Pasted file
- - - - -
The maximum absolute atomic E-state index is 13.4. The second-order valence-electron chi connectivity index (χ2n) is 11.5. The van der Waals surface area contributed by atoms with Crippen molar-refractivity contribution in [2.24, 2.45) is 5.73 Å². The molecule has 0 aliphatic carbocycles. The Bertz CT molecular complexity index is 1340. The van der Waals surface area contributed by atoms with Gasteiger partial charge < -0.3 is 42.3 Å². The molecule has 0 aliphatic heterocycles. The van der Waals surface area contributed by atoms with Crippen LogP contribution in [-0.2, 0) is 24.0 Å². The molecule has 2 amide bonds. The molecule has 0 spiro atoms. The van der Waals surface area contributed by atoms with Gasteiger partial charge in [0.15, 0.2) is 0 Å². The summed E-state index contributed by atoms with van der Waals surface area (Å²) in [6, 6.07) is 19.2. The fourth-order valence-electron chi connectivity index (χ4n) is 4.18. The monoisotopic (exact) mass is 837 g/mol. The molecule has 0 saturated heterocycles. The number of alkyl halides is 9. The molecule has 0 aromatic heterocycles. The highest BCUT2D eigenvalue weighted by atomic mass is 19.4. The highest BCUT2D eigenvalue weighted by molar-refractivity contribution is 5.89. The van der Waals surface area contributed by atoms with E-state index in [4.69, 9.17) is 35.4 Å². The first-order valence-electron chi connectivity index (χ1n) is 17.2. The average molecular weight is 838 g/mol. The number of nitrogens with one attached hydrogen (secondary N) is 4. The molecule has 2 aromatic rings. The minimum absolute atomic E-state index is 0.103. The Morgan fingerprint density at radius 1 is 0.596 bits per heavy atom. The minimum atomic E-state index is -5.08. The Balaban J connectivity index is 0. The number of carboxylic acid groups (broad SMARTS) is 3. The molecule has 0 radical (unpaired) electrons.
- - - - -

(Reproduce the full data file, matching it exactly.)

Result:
The maximum absolute atomic E-state index is 13.4. The second-order valence-electron chi connectivity index (χ2n) is 11.5. The van der Waals surface area contributed by atoms with Crippen molar-refractivity contribution in [2.24, 2.45) is 5.73 Å². The molecule has 0 aliphatic carbocycles. The Bertz CT molecular complexity index is 1340. The van der Waals surface area contributed by atoms with Gasteiger partial charge < -0.3 is 42.3 Å². The molecule has 0 aliphatic heterocycles. The van der Waals surface area contributed by atoms with Crippen LogP contribution in [-0.2, 0) is 24.0 Å². The molecule has 2 amide bonds. The molecule has 0 spiro atoms. The van der Waals surface area contributed by atoms with Gasteiger partial charge in [0.15, 0.2) is 0 Å². The summed E-state index contributed by atoms with van der Waals surface area (Å²) in [6, 6.07) is 19.2. The fourth-order valence-electron chi connectivity index (χ4n) is 4.18. The monoisotopic (exact) mass is 837 g/mol. The molecule has 0 saturated heterocycles. The number of alkyl halides is 9. The molecule has 0 aromatic heterocycles. The highest BCUT2D eigenvalue weighted by atomic mass is 19.4. The highest BCUT2D eigenvalue weighted by molar-refractivity contribution is 5.89. The van der Waals surface area contributed by atoms with E-state index in [4.69, 9.17) is 35.4 Å². The first-order valence-electron chi connectivity index (χ1n) is 17.2. The average molecular weight is 838 g/mol. The number of nitrogens with one attached hydrogen (secondary N) is 4. The molecule has 2 aromatic rings. The minimum absolute atomic E-state index is 0.103. The Morgan fingerprint density at radius 1 is 0.596 bits per heavy atom. The minimum atomic E-state index is -5.08. The Balaban J connectivity index is 0. The number of carboxylic acid groups (broad SMARTS) is 3. The molecule has 0 radical (unpaired) electrons.